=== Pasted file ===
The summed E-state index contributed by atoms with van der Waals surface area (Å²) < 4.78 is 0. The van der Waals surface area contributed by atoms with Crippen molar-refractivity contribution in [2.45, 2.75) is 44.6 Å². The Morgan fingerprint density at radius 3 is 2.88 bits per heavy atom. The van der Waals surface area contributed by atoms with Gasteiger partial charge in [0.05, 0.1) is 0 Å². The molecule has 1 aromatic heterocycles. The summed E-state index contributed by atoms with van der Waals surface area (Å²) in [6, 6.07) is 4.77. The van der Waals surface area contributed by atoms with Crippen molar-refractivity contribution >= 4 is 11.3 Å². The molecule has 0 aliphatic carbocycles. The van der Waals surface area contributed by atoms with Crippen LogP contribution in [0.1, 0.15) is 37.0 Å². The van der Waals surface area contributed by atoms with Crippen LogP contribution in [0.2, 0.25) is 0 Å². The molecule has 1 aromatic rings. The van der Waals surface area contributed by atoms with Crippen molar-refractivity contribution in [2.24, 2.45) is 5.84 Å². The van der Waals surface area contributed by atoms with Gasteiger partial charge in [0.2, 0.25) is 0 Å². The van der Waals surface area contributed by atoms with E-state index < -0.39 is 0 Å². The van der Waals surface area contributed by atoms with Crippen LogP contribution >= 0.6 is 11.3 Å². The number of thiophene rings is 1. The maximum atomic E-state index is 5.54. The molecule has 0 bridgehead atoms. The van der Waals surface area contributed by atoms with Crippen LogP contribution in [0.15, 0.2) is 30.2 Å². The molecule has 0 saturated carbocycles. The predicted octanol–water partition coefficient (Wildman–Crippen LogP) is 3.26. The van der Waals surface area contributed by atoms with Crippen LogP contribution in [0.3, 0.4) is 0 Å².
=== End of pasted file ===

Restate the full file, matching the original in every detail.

The summed E-state index contributed by atoms with van der Waals surface area (Å²) < 4.78 is 0. The van der Waals surface area contributed by atoms with Crippen molar-refractivity contribution in [2.45, 2.75) is 44.6 Å². The Morgan fingerprint density at radius 3 is 2.88 bits per heavy atom. The van der Waals surface area contributed by atoms with Gasteiger partial charge in [0.05, 0.1) is 0 Å². The molecule has 1 aromatic heterocycles. The summed E-state index contributed by atoms with van der Waals surface area (Å²) in [6, 6.07) is 4.77. The van der Waals surface area contributed by atoms with Crippen molar-refractivity contribution >= 4 is 11.3 Å². The molecule has 0 aliphatic carbocycles. The van der Waals surface area contributed by atoms with Crippen LogP contribution in [0.1, 0.15) is 37.0 Å². The van der Waals surface area contributed by atoms with Crippen LogP contribution in [0.2, 0.25) is 0 Å². The molecule has 1 aromatic rings. The van der Waals surface area contributed by atoms with Crippen molar-refractivity contribution in [2.24, 2.45) is 5.84 Å². The van der Waals surface area contributed by atoms with Gasteiger partial charge in [0.2, 0.25) is 0 Å². The van der Waals surface area contributed by atoms with E-state index < -0.39 is 0 Å². The van der Waals surface area contributed by atoms with Crippen LogP contribution >= 0.6 is 11.3 Å². The number of thiophene rings is 1. The maximum atomic E-state index is 5.54. The molecule has 0 bridgehead atoms. The van der Waals surface area contributed by atoms with Crippen LogP contribution in [0.15, 0.2) is 30.2 Å². The molecule has 0 saturated carbocycles. The predicted octanol–water partition coefficient (Wildman–Crippen LogP) is 3.26. The van der Waals surface area contributed by atoms with Crippen LogP contribution in [0.3, 0.4) is 0 Å².